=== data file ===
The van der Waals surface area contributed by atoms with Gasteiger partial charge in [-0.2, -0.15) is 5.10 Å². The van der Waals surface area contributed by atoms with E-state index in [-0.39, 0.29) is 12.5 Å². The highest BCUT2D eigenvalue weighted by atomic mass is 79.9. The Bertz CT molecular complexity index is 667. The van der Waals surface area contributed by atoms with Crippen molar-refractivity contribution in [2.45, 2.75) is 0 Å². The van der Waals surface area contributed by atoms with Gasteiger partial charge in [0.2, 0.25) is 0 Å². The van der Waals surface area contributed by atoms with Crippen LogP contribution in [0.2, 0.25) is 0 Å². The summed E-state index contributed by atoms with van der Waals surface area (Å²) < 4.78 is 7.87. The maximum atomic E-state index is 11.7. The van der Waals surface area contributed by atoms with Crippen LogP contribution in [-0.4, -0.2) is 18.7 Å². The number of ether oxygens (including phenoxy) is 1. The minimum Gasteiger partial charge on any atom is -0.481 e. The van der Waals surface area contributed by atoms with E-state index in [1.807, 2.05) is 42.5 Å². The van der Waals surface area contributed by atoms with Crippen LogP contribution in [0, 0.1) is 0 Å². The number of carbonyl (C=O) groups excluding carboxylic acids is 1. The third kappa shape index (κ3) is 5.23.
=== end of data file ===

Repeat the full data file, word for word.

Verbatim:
The van der Waals surface area contributed by atoms with Gasteiger partial charge in [-0.2, -0.15) is 5.10 Å². The van der Waals surface area contributed by atoms with E-state index in [-0.39, 0.29) is 12.5 Å². The highest BCUT2D eigenvalue weighted by atomic mass is 79.9. The Bertz CT molecular complexity index is 667. The van der Waals surface area contributed by atoms with Crippen molar-refractivity contribution in [2.45, 2.75) is 0 Å². The van der Waals surface area contributed by atoms with Gasteiger partial charge in [0.2, 0.25) is 0 Å². The van der Waals surface area contributed by atoms with Crippen LogP contribution in [0.2, 0.25) is 0 Å². The summed E-state index contributed by atoms with van der Waals surface area (Å²) < 4.78 is 7.87. The maximum atomic E-state index is 11.7. The van der Waals surface area contributed by atoms with Crippen LogP contribution in [-0.4, -0.2) is 18.7 Å². The number of ether oxygens (including phenoxy) is 1. The minimum Gasteiger partial charge on any atom is -0.481 e. The van der Waals surface area contributed by atoms with E-state index in [1.807, 2.05) is 42.5 Å². The van der Waals surface area contributed by atoms with Crippen LogP contribution in [0, 0.1) is 0 Å². The number of carbonyl (C=O) groups excluding carboxylic acids is 1. The third kappa shape index (κ3) is 5.23.